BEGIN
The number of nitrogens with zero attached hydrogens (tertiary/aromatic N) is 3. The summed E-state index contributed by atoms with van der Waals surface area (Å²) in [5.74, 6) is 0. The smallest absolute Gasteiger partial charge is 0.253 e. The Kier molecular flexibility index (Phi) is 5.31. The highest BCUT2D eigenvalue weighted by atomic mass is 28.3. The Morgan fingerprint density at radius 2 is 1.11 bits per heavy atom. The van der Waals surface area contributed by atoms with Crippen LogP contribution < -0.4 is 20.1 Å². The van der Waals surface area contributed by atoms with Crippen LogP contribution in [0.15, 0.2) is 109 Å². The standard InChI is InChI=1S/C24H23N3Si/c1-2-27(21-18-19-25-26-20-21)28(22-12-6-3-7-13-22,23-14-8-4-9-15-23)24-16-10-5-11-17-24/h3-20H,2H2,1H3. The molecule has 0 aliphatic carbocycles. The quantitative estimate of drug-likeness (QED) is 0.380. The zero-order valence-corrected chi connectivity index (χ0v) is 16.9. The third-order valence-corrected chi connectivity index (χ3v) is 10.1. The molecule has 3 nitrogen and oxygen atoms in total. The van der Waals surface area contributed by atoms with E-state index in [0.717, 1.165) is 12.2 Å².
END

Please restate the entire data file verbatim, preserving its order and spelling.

The number of nitrogens with zero attached hydrogens (tertiary/aromatic N) is 3. The summed E-state index contributed by atoms with van der Waals surface area (Å²) in [5.74, 6) is 0. The smallest absolute Gasteiger partial charge is 0.253 e. The Kier molecular flexibility index (Phi) is 5.31. The highest BCUT2D eigenvalue weighted by atomic mass is 28.3. The Morgan fingerprint density at radius 2 is 1.11 bits per heavy atom. The van der Waals surface area contributed by atoms with Crippen LogP contribution < -0.4 is 20.1 Å². The van der Waals surface area contributed by atoms with Crippen LogP contribution in [0.15, 0.2) is 109 Å². The standard InChI is InChI=1S/C24H23N3Si/c1-2-27(21-18-19-25-26-20-21)28(22-12-6-3-7-13-22,23-14-8-4-9-15-23)24-16-10-5-11-17-24/h3-20H,2H2,1H3. The molecule has 0 aliphatic carbocycles. The quantitative estimate of drug-likeness (QED) is 0.380. The zero-order valence-corrected chi connectivity index (χ0v) is 16.9. The third-order valence-corrected chi connectivity index (χ3v) is 10.1. The molecule has 3 nitrogen and oxygen atoms in total. The van der Waals surface area contributed by atoms with E-state index in [0.717, 1.165) is 12.2 Å².